Population and community ecology need a large-scale perspective because local patterns (of biodiversity) and processes (trophic interactions) are influenced by the regional setting. The ratio of the foraging range and/or dispersal ability to the distance between landscape elements influences local population dynamics. The spatial scale experienced by a species may be linked to its trophic level and also to traits such as body size, resource specialization, rarity, and population size variability. Hence, communities are assemblages of species with different spatial strategies. Effects of habitat loss and habitat fragmentation on plant-herbivore, herbivore-enemy, as well as plant-pollinator interactions are contingent on species and landscape. Metapopulation theory provides a unifying frame to approach plant-insect systems across fragmented landscape, although the landscape context is often ignored. In some cases theory is far ahead of empirical research. We call for more population data on large spatial and temporal scales to better understand plant-insect populations across fragmented landscapes.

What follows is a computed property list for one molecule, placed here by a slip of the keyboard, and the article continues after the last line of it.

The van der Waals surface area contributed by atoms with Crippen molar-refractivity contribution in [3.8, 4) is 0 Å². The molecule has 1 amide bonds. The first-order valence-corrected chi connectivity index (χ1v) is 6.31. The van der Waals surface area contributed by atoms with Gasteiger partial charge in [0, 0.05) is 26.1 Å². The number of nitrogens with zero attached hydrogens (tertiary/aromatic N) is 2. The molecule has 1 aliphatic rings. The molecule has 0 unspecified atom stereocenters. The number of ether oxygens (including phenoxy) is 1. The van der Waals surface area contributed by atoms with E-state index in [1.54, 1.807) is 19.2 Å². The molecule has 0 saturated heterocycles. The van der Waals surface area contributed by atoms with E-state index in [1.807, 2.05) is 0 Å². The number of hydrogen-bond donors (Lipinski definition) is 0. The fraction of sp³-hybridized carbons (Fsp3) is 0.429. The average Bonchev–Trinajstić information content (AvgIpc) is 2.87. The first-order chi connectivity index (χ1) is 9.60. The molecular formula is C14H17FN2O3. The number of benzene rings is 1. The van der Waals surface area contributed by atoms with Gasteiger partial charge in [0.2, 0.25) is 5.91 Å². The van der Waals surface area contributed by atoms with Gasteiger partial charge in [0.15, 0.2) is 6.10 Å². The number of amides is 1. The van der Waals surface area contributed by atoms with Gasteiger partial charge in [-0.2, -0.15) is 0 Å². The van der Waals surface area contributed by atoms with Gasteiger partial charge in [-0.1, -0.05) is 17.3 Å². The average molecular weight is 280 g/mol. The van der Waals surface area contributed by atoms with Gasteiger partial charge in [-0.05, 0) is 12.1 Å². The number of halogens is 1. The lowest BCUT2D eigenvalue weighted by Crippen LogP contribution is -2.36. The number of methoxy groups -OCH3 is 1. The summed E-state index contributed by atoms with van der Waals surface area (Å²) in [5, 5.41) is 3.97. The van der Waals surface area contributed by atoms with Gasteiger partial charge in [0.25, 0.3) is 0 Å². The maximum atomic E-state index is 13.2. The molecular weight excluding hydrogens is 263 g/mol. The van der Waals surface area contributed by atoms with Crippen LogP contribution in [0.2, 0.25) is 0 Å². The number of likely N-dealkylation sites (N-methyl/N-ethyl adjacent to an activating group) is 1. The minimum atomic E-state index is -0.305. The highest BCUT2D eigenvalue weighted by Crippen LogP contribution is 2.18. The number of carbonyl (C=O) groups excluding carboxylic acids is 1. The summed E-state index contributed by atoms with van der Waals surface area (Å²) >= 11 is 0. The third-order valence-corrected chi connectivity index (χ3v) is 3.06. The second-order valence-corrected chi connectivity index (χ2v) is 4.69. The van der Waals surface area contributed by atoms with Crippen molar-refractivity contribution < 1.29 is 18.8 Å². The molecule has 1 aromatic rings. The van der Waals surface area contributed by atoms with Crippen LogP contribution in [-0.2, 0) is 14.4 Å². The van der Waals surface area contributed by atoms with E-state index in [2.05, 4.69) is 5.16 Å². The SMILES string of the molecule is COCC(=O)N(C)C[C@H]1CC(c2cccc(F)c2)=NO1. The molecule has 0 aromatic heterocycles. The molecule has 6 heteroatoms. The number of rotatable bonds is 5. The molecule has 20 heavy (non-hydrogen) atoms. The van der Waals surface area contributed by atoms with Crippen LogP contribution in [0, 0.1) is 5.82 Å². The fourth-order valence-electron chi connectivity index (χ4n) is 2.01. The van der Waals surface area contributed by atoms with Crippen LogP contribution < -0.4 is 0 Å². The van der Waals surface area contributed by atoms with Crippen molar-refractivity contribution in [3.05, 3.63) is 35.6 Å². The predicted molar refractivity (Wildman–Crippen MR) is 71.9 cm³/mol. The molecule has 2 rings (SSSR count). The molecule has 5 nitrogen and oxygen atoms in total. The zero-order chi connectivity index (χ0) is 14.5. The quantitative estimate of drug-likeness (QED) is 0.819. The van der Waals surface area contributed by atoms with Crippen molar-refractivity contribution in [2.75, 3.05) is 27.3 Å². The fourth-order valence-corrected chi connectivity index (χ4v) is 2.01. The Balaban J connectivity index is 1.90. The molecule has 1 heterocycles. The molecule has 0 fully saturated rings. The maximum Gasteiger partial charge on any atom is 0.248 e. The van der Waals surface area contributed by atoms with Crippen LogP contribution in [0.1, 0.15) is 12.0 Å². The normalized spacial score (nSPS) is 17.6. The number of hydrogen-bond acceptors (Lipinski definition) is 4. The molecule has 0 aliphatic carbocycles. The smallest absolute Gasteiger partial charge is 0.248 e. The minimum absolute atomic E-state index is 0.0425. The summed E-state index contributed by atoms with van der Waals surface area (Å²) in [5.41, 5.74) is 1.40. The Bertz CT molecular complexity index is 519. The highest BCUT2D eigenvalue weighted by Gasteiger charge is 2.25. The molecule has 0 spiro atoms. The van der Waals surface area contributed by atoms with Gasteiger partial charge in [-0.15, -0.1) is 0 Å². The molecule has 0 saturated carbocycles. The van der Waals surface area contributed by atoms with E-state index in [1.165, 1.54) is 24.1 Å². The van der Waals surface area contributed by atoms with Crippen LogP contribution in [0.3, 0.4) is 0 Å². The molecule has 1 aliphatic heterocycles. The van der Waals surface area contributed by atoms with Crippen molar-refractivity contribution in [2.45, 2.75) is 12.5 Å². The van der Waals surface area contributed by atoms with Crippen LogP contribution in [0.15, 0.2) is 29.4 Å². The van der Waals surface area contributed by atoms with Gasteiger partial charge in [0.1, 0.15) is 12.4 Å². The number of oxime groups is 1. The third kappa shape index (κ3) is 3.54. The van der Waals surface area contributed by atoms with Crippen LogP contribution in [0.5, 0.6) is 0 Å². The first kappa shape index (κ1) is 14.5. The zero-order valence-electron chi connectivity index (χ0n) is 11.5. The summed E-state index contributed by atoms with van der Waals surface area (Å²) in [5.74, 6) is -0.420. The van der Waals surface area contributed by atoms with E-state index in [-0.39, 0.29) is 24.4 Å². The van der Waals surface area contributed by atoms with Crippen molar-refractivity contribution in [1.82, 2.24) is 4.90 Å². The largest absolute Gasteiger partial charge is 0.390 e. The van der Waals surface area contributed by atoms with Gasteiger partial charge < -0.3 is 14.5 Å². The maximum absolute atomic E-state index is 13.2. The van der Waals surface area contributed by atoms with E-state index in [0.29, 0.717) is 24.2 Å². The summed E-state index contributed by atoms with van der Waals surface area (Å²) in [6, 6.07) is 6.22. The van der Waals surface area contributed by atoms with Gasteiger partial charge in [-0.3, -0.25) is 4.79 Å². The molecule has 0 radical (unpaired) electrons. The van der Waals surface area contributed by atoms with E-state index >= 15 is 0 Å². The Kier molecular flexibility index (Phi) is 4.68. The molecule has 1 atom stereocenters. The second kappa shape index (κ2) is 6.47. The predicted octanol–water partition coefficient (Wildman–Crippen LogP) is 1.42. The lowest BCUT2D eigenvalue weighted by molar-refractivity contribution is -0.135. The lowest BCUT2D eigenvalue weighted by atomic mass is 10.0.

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  • Article Type: Review Article
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